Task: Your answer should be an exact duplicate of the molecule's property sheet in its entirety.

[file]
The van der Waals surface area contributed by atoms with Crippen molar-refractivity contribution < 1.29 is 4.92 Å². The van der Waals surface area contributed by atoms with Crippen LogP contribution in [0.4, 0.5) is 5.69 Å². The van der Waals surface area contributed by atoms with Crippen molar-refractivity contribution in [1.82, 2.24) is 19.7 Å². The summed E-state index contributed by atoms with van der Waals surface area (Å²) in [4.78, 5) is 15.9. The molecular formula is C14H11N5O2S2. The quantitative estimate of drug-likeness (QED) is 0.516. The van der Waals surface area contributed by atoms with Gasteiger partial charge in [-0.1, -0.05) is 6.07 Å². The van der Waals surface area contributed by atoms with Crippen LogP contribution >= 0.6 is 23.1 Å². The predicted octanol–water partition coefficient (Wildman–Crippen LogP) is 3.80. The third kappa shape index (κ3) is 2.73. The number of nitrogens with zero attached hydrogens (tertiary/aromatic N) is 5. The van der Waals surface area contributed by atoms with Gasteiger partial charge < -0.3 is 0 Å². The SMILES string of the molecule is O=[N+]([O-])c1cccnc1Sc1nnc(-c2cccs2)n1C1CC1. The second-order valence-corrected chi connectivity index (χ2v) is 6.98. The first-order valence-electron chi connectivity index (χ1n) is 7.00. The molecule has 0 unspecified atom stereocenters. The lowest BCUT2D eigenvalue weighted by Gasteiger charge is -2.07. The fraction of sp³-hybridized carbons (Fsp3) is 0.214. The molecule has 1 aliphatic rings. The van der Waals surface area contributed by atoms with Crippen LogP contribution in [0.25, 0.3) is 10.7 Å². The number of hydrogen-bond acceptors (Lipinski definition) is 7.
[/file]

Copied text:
The van der Waals surface area contributed by atoms with Crippen molar-refractivity contribution < 1.29 is 4.92 Å². The van der Waals surface area contributed by atoms with Crippen LogP contribution in [0.4, 0.5) is 5.69 Å². The van der Waals surface area contributed by atoms with Crippen molar-refractivity contribution in [1.82, 2.24) is 19.7 Å². The summed E-state index contributed by atoms with van der Waals surface area (Å²) in [4.78, 5) is 15.9. The molecular formula is C14H11N5O2S2. The quantitative estimate of drug-likeness (QED) is 0.516. The van der Waals surface area contributed by atoms with Gasteiger partial charge in [-0.1, -0.05) is 6.07 Å². The van der Waals surface area contributed by atoms with Crippen LogP contribution >= 0.6 is 23.1 Å². The predicted octanol–water partition coefficient (Wildman–Crippen LogP) is 3.80. The third kappa shape index (κ3) is 2.73. The number of nitrogens with zero attached hydrogens (tertiary/aromatic N) is 5. The van der Waals surface area contributed by atoms with Gasteiger partial charge < -0.3 is 0 Å². The SMILES string of the molecule is O=[N+]([O-])c1cccnc1Sc1nnc(-c2cccs2)n1C1CC1. The second-order valence-corrected chi connectivity index (χ2v) is 6.98. The first-order valence-electron chi connectivity index (χ1n) is 7.00. The molecule has 0 unspecified atom stereocenters. The lowest BCUT2D eigenvalue weighted by Gasteiger charge is -2.07. The fraction of sp³-hybridized carbons (Fsp3) is 0.214. The molecule has 1 aliphatic rings. The van der Waals surface area contributed by atoms with Crippen LogP contribution in [0.25, 0.3) is 10.7 Å². The number of hydrogen-bond acceptors (Lipinski definition) is 7.